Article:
Celiac crisis is a rare life-threatening presentation of celiac disease that manifests as profuse diarrhea, hypoproteinemia, and severe metabolic disturbances. It may be precipitated by a general immune stimulus such as surgery, infection, or pregnancy. We report the case of a 26-year-old woman who presented with a celiac crisis, potentially triggered by a preceding urinary tract infection. Metabolic derangement is caused by malabsorption and profuse diarrhea, which can be unremitting unless the celiac crisis is recognized, and treatment with gluten restriction is initiated.
Celiac disease (CD) is a chronic, small intestinal, immune-mediated enteropathy that is precipitated by dietary gluten in genetically predisposed individuals. In most adult cases, even untreated CD has an indolent course with gastrointestinal symptoms and nutritional abnormalities. Like childhood CD, many adults with CD present with diarrhea, steatorrhea, bloating, flatulence, and weight loss. However, CD can rarely present as an acute, life-threatening syndrome referred to as a celiac crisis, manifested by profuse diarrhea, hypoproteinemia, and severe metabolic disturbances significant enough to require hospitalization [1, 2]. The term “celiac crisis” was first used in 1953 by Andersen and Di Sant’Agnese when reporting a case series of 35 children with acute diarrheal illness attributed to a celiac crisis [3, 4]. In this series, a case fatality rate of 9% was reported. A celiac crisis is associated with a high morbidity  which makes an immediate identification and treatment imperative. As celiac crisis is not well documented, it remains a frequently underrecognized entity and is rarely considered in adults presenting with acute severe diarrheal illness, even after the exclusion of infectious etiologies. A celiac crisis is often precipitated by a general immune stimulus such as surgery, trauma, infection, or pregnancy [6-8]. It is unclear whether a celiac crisis in adults heralds the onset of CD or is an acute manifestation of previously undiagnosed CD. The initiation of a gluten-free diet (GFD) and parenteral fluid, along with nutritional support, and in most cases corticosteroids, remains the mainstays in the treatment of a celiac crisis. We report the case of a 26-year-old woman who presented with severe, acute, and unremitting diarrheal illness. After excluding common etiologies, she was diagnosed with CD presenting as celiac crisis.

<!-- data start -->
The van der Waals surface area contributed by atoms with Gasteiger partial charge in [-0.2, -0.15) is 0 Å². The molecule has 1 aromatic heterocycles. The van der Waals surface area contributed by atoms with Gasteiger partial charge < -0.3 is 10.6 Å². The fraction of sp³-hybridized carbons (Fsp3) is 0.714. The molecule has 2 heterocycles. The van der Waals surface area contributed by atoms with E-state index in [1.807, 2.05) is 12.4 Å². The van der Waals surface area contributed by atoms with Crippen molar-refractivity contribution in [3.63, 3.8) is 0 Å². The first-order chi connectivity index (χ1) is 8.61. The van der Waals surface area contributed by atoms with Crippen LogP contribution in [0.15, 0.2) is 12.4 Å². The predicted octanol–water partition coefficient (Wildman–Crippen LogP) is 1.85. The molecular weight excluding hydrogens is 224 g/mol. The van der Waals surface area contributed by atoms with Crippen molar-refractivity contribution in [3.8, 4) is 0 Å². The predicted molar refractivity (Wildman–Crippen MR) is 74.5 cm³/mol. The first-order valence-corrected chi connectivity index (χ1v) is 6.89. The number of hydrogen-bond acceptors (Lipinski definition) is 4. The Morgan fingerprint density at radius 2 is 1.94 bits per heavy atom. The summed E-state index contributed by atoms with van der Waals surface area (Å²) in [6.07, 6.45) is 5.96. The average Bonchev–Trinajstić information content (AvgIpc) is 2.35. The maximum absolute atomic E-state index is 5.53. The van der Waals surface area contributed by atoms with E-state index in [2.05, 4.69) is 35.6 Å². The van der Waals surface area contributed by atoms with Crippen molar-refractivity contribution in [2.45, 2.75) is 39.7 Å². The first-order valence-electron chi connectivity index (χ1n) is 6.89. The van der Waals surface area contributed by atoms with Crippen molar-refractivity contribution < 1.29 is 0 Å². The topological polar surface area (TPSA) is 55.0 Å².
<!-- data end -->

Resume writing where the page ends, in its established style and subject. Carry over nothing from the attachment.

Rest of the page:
A 26-year-old Caucasian woman presented to the emergency department with a 3-week history of nausea, vomiting, anorexia, and diarrhea. She reported 6–12 daily episodes of watery brown stools, associated nausea, and multiple episodes of non-bloody and non-bilious emesis. She had not been travelling recently, has had no sick contacts, or hospitalization. She had been treated for uncomplicated urinary tract infection (UTI) with 3 days of levofloxacin, 3 days prior to the onset of her current symptoms. Her vital signs revealed a blood pressure of 98/68 mm Hg, a heart rate of 102 beats/min, a respiratory rate of 18/min, and a temperature of 36.4°C. On examination, she appeared dehydrated with a dry oral mucosa and decreased skin turgor. Notable lab abnormalities included a potassium level of 2.0 mEq/L, a bicarbonate level of 10 mmol/L, a WBC of 12.6 ×109/L, a hemoglobin level of 15.8 g/dL, and an albumin level of 1.6 g/dL. Her liver function tests were significant for ALT (113 U/L) and AST (126 U/L). Serum lactate, stool Clostridium difficile PCR and ova, parasites, and cultures were all negative. A CT of the abdomen showed diffusely edematous colonic mucosa.
She was volume resuscitated with intravenous (IV) normal saline along with electrolyte replacement. She was also started on empiric antibiotics with IV ciprofloxacin and metronidazole. However, her diarrhea did not resolve in the next few days. After having completed the initial work-up, the tissue transglutaminase (tTG) antibody level was obtained which returned to be strongly positive (>100 U, normal 4–10 U). Esophagogastroduodenoscopy was then preformed, which revealed nodular duodenal mucosa with scalloping of the duodenal folds (Fig. 1). A duodenal mucosal histology revealed total villous atrophy, crypt hyperplasia, and marked epithelial lymphocytosis confirming the diagnosis of CD.